a) better after sales service
   b) wide range of products
   c) production of high quality goods
   d) lowered prices

3.4.2 Social Environment
The social class comprises a large group of people who possess something common in
values, interests, life-styles and behaviour. The social classes are formed when people
feel empathy with others sharing similar values and economic circumstances. The vari-
ables like status, wealth and power are commonly used to stratify the society socially.
The social classes are by no means entirely homogenous and each class blends into its
adjacent classes. Nevertheless, the people in each class share many of the same goals and
Consumer :The Bas~cs   hold similar views about tht; appropriate means of reaching theln. ~vlarkedng      Manager's
                       therefore study in detail the charzcteristics of the social class hefore designing marketing
                       strategies for it.
                       A member of any social class would normally select items that conform to the notion of
                       good taste and fitness held by the class. Families of the upper middle class, for instance.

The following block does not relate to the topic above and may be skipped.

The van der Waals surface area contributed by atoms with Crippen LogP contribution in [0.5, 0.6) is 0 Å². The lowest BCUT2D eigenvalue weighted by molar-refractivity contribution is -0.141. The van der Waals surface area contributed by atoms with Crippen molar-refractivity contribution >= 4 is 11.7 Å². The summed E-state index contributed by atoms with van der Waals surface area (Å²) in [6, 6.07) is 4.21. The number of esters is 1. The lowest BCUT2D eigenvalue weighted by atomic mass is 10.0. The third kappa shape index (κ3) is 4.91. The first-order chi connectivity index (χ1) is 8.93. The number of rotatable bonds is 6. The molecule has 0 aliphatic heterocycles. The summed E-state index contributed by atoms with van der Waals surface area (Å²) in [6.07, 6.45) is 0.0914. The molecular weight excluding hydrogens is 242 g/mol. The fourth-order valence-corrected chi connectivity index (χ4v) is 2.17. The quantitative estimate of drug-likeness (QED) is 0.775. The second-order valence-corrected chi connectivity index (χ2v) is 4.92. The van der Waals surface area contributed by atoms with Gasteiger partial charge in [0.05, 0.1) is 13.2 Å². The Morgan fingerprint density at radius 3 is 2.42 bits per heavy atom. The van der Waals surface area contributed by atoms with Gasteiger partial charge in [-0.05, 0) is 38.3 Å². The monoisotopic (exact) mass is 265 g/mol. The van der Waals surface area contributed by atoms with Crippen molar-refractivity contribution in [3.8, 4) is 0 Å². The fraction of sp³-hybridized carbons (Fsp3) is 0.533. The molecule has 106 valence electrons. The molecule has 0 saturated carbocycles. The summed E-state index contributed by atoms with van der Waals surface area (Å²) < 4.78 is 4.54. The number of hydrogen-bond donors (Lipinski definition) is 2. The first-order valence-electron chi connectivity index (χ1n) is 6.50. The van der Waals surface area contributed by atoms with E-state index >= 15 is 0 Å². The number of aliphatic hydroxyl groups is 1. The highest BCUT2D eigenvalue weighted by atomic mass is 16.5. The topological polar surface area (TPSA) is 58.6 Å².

including fairly successful professional men and executives are likely to buy particular
                       kind of houses, furniture, clothing, recreation and luxuries that coincide with what their
                       class thinks is the proper way to live. Indicators of changes in social stratification are
                       more equal educational opportunity, greater social mobility, the impact of modem
                       communication, mass media, etc., and they cause simfiv blurring of rigid social d~v~sioiis
                       and attitudes. In addition to social classes, there are social and occupational groups which
                       have a bearing on consumer behaviour. The social group differs from a social class in the
                       sense that the group is narrower and restricted in memberships. Thcs a class inay
                       compromise of several groups. The groups that affect a consumer's behaviour are
                       discussed below.
                       Reference Group is a relatively small social group to which a consumer belongs or